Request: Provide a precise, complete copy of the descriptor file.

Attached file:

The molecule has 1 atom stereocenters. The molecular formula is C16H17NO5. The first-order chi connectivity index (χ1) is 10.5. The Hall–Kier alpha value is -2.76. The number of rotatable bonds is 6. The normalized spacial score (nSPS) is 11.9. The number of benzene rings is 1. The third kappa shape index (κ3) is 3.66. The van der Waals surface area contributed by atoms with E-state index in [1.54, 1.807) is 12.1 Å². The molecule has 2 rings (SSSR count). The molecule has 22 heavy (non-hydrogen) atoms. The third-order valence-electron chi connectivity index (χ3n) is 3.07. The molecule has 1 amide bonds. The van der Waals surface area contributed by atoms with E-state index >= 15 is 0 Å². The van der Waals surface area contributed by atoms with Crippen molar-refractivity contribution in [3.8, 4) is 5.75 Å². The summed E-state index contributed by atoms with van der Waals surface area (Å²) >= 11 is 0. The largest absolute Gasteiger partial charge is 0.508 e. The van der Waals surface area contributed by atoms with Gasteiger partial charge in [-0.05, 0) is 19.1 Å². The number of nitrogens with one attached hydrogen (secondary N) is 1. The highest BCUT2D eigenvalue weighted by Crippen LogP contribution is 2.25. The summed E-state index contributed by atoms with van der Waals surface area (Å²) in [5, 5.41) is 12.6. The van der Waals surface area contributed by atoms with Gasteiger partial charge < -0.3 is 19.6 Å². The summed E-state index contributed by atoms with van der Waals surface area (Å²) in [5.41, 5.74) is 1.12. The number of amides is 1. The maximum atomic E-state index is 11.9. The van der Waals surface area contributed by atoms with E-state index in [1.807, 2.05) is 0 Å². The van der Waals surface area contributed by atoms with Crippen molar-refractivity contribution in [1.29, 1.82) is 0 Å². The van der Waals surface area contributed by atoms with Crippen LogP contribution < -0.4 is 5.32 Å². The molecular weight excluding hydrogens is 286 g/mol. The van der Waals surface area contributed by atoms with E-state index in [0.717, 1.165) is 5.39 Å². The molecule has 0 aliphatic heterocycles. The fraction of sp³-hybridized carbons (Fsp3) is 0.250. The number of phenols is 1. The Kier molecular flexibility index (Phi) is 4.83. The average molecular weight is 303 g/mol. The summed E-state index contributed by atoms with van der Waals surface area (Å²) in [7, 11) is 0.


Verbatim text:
The molecule has 1 atom stereocenters. The molecular formula is C16H17NO5. The first-order chi connectivity index (χ1) is 10.5. The Hall–Kier alpha value is -2.76. The number of rotatable bonds is 6. The normalized spacial score (nSPS) is 11.9. The number of benzene rings is 1. The third kappa shape index (κ3) is 3.66. The van der Waals surface area contributed by atoms with E-state index in [1.54, 1.807) is 12.1 Å². The molecule has 2 rings (SSSR count). The molecule has 22 heavy (non-hydrogen) atoms. The third-order valence-electron chi connectivity index (χ3n) is 3.07. The molecule has 1 amide bonds. The van der Waals surface area contributed by atoms with E-state index >= 15 is 0 Å². The van der Waals surface area contributed by atoms with Crippen molar-refractivity contribution in [3.8, 4) is 5.75 Å². The summed E-state index contributed by atoms with van der Waals surface area (Å²) >= 11 is 0. The largest absolute Gasteiger partial charge is 0.508 e. The van der Waals surface area contributed by atoms with Gasteiger partial charge in [-0.05, 0) is 19.1 Å². The number of nitrogens with one attached hydrogen (secondary N) is 1. The highest BCUT2D eigenvalue weighted by Crippen LogP contribution is 2.25. The summed E-state index contributed by atoms with van der Waals surface area (Å²) in [5, 5.41) is 12.6. The van der Waals surface area contributed by atoms with Gasteiger partial charge < -0.3 is 19.6 Å². The summed E-state index contributed by atoms with van der Waals surface area (Å²) in [5.41, 5.74) is 1.12. The number of amides is 1. The maximum atomic E-state index is 11.9. The van der Waals surface area contributed by atoms with E-state index in [1.807, 2.05) is 0 Å². The van der Waals surface area contributed by atoms with Crippen molar-refractivity contribution in [1.29, 1.82) is 0 Å². The van der Waals surface area contributed by atoms with Crippen LogP contribution < -0.4 is 5.32 Å². The molecular weight excluding hydrogens is 286 g/mol. The van der Waals surface area contributed by atoms with E-state index in [0.717, 1.165) is 5.39 Å². The molecule has 0 aliphatic heterocycles. The fraction of sp³-hybridized carbons (Fsp3) is 0.250. The number of phenols is 1. The Kier molecular flexibility index (Phi) is 4.83. The average molecular weight is 303 g/mol. The summed E-state index contributed by atoms with van der Waals surface area (Å²) in [7, 11) is 0.